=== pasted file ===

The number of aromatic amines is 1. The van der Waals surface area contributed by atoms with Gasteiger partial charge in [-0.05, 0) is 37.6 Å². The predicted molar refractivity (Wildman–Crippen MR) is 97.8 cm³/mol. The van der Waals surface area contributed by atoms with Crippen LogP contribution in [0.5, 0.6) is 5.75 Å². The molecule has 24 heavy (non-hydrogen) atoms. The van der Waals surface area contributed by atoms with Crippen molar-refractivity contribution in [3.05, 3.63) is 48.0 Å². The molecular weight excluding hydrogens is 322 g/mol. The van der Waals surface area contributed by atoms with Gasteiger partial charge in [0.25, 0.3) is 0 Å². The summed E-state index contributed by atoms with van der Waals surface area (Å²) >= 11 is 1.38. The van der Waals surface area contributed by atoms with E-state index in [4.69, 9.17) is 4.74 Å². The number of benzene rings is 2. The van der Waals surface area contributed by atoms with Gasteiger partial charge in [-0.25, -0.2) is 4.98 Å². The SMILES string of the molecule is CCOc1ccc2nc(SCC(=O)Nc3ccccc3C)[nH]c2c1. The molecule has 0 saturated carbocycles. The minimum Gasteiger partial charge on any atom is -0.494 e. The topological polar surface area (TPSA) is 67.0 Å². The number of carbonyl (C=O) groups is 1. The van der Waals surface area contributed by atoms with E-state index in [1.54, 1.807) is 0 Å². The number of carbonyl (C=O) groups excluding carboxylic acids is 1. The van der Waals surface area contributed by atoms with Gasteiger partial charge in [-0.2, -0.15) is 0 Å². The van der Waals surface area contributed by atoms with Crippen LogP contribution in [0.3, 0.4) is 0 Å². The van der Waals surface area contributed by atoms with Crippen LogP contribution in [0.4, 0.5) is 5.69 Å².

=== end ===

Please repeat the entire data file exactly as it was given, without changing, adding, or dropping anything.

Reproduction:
The number of aromatic amines is 1. The van der Waals surface area contributed by atoms with Gasteiger partial charge in [-0.05, 0) is 37.6 Å². The predicted molar refractivity (Wildman–Crippen MR) is 97.8 cm³/mol. The van der Waals surface area contributed by atoms with Crippen LogP contribution in [0.5, 0.6) is 5.75 Å². The molecule has 24 heavy (non-hydrogen) atoms. The van der Waals surface area contributed by atoms with Crippen molar-refractivity contribution in [3.05, 3.63) is 48.0 Å². The molecular weight excluding hydrogens is 322 g/mol. The van der Waals surface area contributed by atoms with Gasteiger partial charge in [0.25, 0.3) is 0 Å². The summed E-state index contributed by atoms with van der Waals surface area (Å²) >= 11 is 1.38. The van der Waals surface area contributed by atoms with E-state index in [4.69, 9.17) is 4.74 Å². The number of benzene rings is 2. The van der Waals surface area contributed by atoms with Gasteiger partial charge in [-0.25, -0.2) is 4.98 Å². The SMILES string of the molecule is CCOc1ccc2nc(SCC(=O)Nc3ccccc3C)[nH]c2c1. The molecule has 0 saturated carbocycles. The minimum Gasteiger partial charge on any atom is -0.494 e. The topological polar surface area (TPSA) is 67.0 Å². The number of carbonyl (C=O) groups is 1. The van der Waals surface area contributed by atoms with E-state index in [1.54, 1.807) is 0 Å². The number of carbonyl (C=O) groups excluding carboxylic acids is 1. The van der Waals surface area contributed by atoms with Gasteiger partial charge in [-0.2, -0.15) is 0 Å². The van der Waals surface area contributed by atoms with Crippen LogP contribution in [0.3, 0.4) is 0 Å². The van der Waals surface area contributed by atoms with Crippen LogP contribution in [0.4, 0.5) is 5.69 Å².